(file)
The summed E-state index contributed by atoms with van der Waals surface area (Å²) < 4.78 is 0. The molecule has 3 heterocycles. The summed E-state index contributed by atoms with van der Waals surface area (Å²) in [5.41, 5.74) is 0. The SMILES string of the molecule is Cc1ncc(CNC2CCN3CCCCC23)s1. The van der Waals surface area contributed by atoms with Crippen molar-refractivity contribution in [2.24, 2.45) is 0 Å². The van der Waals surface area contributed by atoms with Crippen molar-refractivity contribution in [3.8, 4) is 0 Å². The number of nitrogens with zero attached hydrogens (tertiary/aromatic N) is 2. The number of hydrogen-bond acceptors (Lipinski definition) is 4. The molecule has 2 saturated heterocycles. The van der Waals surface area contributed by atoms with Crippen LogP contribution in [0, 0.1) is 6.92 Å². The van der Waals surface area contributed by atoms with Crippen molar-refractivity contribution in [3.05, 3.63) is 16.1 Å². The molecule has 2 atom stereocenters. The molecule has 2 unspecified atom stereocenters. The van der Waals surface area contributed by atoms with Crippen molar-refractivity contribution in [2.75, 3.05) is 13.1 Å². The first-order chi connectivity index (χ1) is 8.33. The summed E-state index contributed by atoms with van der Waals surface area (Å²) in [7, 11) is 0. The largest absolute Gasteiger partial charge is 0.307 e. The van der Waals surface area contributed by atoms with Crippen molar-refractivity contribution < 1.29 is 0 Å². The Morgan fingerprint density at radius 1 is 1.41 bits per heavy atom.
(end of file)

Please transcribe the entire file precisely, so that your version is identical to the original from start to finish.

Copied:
The summed E-state index contributed by atoms with van der Waals surface area (Å²) < 4.78 is 0. The molecule has 3 heterocycles. The summed E-state index contributed by atoms with van der Waals surface area (Å²) in [5.41, 5.74) is 0. The SMILES string of the molecule is Cc1ncc(CNC2CCN3CCCCC23)s1. The van der Waals surface area contributed by atoms with Crippen molar-refractivity contribution in [2.24, 2.45) is 0 Å². The van der Waals surface area contributed by atoms with Crippen molar-refractivity contribution in [3.8, 4) is 0 Å². The number of nitrogens with zero attached hydrogens (tertiary/aromatic N) is 2. The number of hydrogen-bond acceptors (Lipinski definition) is 4. The molecule has 2 saturated heterocycles. The van der Waals surface area contributed by atoms with Crippen LogP contribution in [0, 0.1) is 6.92 Å². The van der Waals surface area contributed by atoms with Crippen molar-refractivity contribution in [3.05, 3.63) is 16.1 Å². The molecule has 2 atom stereocenters. The molecule has 2 unspecified atom stereocenters. The van der Waals surface area contributed by atoms with Crippen molar-refractivity contribution in [2.75, 3.05) is 13.1 Å². The first-order chi connectivity index (χ1) is 8.33. The summed E-state index contributed by atoms with van der Waals surface area (Å²) in [7, 11) is 0. The largest absolute Gasteiger partial charge is 0.307 e. The van der Waals surface area contributed by atoms with Crippen molar-refractivity contribution < 1.29 is 0 Å². The Morgan fingerprint density at radius 1 is 1.41 bits per heavy atom.